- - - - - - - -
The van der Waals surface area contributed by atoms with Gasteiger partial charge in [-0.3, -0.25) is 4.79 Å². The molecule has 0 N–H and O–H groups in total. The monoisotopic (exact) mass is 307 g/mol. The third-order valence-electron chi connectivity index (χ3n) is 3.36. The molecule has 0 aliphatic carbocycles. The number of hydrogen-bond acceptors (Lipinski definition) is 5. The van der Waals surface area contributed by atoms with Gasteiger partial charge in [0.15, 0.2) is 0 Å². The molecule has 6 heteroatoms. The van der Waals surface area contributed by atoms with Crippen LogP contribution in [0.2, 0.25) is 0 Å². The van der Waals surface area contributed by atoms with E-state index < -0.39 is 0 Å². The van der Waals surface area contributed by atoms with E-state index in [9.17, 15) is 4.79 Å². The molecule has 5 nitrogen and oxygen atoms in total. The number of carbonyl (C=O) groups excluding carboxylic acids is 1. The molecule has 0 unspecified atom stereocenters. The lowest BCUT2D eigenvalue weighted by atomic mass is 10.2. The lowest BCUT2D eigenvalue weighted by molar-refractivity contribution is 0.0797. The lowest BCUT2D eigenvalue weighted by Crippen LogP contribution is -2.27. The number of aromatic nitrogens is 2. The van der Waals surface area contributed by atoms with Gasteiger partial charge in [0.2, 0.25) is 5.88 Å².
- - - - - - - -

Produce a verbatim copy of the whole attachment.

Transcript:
The van der Waals surface area contributed by atoms with Gasteiger partial charge in [-0.3, -0.25) is 4.79 Å². The molecule has 0 N–H and O–H groups in total. The monoisotopic (exact) mass is 307 g/mol. The third-order valence-electron chi connectivity index (χ3n) is 3.36. The molecule has 0 aliphatic carbocycles. The number of hydrogen-bond acceptors (Lipinski definition) is 5. The van der Waals surface area contributed by atoms with Gasteiger partial charge in [0.15, 0.2) is 0 Å². The molecule has 6 heteroatoms. The van der Waals surface area contributed by atoms with Crippen LogP contribution in [0.2, 0.25) is 0 Å². The van der Waals surface area contributed by atoms with E-state index < -0.39 is 0 Å². The van der Waals surface area contributed by atoms with E-state index in [9.17, 15) is 4.79 Å². The molecule has 5 nitrogen and oxygen atoms in total. The number of carbonyl (C=O) groups excluding carboxylic acids is 1. The molecule has 0 unspecified atom stereocenters. The lowest BCUT2D eigenvalue weighted by atomic mass is 10.2. The lowest BCUT2D eigenvalue weighted by molar-refractivity contribution is 0.0797. The lowest BCUT2D eigenvalue weighted by Crippen LogP contribution is -2.27. The number of aromatic nitrogens is 2. The van der Waals surface area contributed by atoms with Gasteiger partial charge in [0.2, 0.25) is 5.88 Å².